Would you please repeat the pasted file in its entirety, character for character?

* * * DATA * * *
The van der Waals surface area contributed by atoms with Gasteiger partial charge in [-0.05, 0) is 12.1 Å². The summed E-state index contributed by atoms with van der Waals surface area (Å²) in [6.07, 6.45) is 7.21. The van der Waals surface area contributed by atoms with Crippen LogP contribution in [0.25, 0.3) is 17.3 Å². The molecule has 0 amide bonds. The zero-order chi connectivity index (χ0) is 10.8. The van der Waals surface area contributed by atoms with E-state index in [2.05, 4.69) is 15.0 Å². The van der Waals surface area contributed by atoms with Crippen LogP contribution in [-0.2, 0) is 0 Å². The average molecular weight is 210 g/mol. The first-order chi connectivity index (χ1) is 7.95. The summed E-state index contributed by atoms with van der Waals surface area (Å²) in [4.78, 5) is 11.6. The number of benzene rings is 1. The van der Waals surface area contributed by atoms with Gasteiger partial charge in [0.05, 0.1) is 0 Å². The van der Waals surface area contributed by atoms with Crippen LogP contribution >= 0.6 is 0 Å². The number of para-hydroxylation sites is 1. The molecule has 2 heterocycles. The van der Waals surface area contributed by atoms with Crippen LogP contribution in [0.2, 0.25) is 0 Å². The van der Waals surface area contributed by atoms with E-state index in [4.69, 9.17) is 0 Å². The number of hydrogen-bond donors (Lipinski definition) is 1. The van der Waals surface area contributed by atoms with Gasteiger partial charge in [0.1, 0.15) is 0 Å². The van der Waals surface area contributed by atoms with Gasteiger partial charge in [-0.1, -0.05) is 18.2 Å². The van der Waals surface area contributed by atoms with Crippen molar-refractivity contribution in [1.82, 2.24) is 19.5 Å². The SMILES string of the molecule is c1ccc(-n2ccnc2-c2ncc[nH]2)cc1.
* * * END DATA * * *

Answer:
The van der Waals surface area contributed by atoms with Gasteiger partial charge in [-0.05, 0) is 12.1 Å². The summed E-state index contributed by atoms with van der Waals surface area (Å²) in [6.07, 6.45) is 7.21. The van der Waals surface area contributed by atoms with Crippen LogP contribution in [0.25, 0.3) is 17.3 Å². The molecule has 0 amide bonds. The zero-order chi connectivity index (χ0) is 10.8. The van der Waals surface area contributed by atoms with E-state index in [2.05, 4.69) is 15.0 Å². The van der Waals surface area contributed by atoms with Crippen LogP contribution in [-0.2, 0) is 0 Å². The average molecular weight is 210 g/mol. The first-order chi connectivity index (χ1) is 7.95. The summed E-state index contributed by atoms with van der Waals surface area (Å²) in [4.78, 5) is 11.6. The number of benzene rings is 1. The van der Waals surface area contributed by atoms with Gasteiger partial charge in [0.05, 0.1) is 0 Å². The van der Waals surface area contributed by atoms with Crippen LogP contribution >= 0.6 is 0 Å². The number of para-hydroxylation sites is 1. The molecule has 2 heterocycles. The van der Waals surface area contributed by atoms with Crippen LogP contribution in [0.2, 0.25) is 0 Å². The van der Waals surface area contributed by atoms with E-state index in [4.69, 9.17) is 0 Å². The number of hydrogen-bond donors (Lipinski definition) is 1. The van der Waals surface area contributed by atoms with Gasteiger partial charge in [0.1, 0.15) is 0 Å². The van der Waals surface area contributed by atoms with Gasteiger partial charge in [-0.1, -0.05) is 18.2 Å². The van der Waals surface area contributed by atoms with Crippen molar-refractivity contribution in [1.82, 2.24) is 19.5 Å². The SMILES string of the molecule is c1ccc(-n2ccnc2-c2ncc[nH]2)cc1.